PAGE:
The coalition of conservative groups
behind an effort to repeal California's first-in-the-nation
transgender student law said Sunday that it had collected enough
signatures to qualify for an initiative that seeks to repeal the law.
The law, AB1266, requires public
schools to allow transgender students access to the restroom and
locker room of their choice. Those students can also decide what
sports they want to play.
Supporters said the law will help
reduce discrimination faced by transgender students.
Frank Schubert, the political
strategist behind anti-gay marriage campaigns from California to
Maine, told the AP that Privacy for all Students submitted 620,000
signatures – 115,000 more than required – to qualify the issue
for next year's ballot.
“Many people said we had no chance to
collect over half a million signatures in just 90 days, but we have
proven them wrong by gathering over 115,000 more signatures than the
minimum needed,” Gina Gleason of the group Faith and Public Policy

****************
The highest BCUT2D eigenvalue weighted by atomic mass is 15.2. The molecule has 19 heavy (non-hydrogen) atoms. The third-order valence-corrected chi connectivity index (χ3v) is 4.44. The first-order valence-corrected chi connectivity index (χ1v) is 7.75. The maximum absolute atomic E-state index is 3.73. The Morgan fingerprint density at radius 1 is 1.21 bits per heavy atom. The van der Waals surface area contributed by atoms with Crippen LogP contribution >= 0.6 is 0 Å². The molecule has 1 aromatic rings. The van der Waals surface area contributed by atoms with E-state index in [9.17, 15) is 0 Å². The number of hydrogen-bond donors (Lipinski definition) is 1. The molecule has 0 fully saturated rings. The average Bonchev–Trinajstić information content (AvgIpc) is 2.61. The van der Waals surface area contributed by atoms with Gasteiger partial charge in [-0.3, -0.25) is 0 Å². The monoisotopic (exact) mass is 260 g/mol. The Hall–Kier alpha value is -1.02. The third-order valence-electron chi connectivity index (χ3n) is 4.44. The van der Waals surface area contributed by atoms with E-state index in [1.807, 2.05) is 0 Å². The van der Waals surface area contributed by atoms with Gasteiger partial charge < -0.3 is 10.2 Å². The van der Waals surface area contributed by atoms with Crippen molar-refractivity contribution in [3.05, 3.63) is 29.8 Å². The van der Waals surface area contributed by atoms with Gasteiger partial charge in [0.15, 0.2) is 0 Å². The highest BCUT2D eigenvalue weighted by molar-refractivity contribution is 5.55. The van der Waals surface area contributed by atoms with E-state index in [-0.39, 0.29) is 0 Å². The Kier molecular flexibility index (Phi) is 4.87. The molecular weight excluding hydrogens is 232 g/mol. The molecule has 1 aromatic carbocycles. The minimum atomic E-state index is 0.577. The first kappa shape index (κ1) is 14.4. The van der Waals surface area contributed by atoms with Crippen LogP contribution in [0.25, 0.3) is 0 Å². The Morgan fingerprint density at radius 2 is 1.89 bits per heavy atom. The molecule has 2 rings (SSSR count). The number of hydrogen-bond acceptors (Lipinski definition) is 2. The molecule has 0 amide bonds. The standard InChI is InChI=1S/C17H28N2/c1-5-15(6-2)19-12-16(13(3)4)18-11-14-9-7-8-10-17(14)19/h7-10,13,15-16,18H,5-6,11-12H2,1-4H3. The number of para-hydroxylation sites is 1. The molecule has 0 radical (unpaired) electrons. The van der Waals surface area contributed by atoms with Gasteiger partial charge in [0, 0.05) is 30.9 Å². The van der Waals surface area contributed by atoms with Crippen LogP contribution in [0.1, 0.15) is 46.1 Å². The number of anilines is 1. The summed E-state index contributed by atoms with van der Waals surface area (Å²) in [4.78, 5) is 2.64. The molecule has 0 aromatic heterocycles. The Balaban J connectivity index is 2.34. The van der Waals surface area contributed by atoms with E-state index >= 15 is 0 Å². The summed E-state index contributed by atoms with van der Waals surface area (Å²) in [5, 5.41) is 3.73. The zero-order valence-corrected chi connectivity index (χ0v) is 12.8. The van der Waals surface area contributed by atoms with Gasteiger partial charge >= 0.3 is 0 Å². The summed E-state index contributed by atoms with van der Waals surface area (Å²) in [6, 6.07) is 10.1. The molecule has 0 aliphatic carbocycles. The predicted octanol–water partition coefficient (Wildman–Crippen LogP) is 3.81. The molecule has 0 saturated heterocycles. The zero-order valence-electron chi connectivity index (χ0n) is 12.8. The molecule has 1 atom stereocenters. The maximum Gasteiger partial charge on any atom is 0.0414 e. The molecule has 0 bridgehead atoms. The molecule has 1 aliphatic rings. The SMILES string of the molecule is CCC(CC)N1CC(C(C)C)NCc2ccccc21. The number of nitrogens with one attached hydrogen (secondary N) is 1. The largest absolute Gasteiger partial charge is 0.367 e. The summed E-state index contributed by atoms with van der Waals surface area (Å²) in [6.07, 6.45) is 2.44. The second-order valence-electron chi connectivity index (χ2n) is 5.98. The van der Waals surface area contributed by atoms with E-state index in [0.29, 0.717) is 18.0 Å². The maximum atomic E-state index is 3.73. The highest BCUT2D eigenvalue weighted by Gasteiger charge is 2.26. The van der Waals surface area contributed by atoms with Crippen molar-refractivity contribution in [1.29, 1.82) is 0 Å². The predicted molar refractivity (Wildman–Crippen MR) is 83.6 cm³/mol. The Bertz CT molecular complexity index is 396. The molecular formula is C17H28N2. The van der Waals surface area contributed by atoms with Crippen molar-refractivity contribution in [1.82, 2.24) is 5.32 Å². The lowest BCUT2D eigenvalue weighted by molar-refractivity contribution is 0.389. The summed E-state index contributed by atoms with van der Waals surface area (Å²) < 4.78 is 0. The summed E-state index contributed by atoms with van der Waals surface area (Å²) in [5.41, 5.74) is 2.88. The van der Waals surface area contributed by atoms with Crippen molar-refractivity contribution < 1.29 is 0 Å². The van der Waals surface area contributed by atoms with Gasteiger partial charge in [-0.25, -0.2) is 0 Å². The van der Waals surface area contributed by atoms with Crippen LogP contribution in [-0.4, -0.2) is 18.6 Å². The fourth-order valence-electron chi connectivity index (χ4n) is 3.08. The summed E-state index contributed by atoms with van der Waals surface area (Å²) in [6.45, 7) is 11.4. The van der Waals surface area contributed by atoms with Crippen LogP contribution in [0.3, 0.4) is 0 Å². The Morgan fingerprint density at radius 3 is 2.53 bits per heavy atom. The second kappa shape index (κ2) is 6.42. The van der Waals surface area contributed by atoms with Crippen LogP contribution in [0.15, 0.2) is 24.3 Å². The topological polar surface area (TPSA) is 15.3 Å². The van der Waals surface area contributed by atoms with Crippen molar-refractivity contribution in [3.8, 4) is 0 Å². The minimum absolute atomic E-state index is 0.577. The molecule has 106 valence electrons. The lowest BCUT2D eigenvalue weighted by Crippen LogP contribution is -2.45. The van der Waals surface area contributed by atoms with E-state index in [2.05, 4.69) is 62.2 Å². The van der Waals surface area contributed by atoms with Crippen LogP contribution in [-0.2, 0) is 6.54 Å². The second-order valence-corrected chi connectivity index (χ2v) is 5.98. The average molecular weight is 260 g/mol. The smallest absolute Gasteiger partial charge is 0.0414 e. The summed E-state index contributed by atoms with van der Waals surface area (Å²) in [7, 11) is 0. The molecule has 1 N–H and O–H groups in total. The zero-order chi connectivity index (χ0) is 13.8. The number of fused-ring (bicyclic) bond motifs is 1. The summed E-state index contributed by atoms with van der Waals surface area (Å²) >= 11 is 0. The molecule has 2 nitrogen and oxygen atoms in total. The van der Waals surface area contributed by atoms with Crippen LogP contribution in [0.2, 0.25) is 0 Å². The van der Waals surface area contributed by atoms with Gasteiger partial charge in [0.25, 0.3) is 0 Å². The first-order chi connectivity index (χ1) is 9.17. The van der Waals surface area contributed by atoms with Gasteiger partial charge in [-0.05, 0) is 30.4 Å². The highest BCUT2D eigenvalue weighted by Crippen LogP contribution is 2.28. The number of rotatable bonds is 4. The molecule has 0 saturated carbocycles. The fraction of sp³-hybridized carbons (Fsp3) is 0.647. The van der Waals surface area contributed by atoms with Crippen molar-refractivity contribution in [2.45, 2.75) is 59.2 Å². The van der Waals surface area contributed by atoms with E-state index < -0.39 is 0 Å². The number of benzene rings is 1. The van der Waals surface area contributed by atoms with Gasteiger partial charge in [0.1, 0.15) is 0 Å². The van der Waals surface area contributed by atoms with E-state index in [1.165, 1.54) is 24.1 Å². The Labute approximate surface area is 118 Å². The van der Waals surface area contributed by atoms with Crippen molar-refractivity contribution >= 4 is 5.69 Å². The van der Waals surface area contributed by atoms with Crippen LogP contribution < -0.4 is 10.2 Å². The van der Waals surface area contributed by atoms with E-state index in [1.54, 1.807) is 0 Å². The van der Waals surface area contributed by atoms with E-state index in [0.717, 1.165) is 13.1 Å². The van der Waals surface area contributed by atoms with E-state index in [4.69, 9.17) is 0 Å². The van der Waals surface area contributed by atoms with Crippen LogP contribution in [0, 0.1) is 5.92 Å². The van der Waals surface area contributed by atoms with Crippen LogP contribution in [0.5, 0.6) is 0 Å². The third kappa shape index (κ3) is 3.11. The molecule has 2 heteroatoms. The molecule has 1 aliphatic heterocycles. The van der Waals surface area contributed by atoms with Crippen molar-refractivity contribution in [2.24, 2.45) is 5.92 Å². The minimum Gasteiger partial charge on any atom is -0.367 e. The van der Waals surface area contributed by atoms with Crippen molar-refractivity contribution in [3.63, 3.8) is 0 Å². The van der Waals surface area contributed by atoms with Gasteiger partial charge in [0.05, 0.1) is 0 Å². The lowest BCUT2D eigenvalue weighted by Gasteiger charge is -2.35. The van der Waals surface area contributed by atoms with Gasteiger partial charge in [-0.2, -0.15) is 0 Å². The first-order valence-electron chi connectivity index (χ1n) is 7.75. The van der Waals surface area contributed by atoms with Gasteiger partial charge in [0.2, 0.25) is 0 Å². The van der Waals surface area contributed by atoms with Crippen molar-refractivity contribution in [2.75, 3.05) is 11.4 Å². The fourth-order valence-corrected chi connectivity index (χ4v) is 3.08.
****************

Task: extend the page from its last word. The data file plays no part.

said in a statement.
The law, which takes effect January 1,
was signed by Democratic Governor Jerry Brown in September.
John O'Connor, executive director of
Equality California, the state's largest LGBT rights advocate and a
co-sponsor of the law, said that protecting the law was his group's
“[W]e will put everything we've got
into it,” O'Connor said.
Schubert, who helped organize the
signature gathering effort, is also the political director of the
National Organization for Marriage (NOM), which endorsed the repeal
effort last month.
Referring to AB1266 as the “bathroom
law,” NOM President Brian Brown said that it is “a horrible
attempt by activists to strip society of all gender and uses children
as a weapon in their culture war.”
“The National Organization for
Marriage fully supports the efforts of the Privacy For All Students
coalition to repeal this dangerous law. Opening our most vulnerable
areas at school including showers, bathrooms, and changing rooms to
members of the opposite sex is politically-correct madness that risks
the privacy and security of our children and grandchildren,” Brown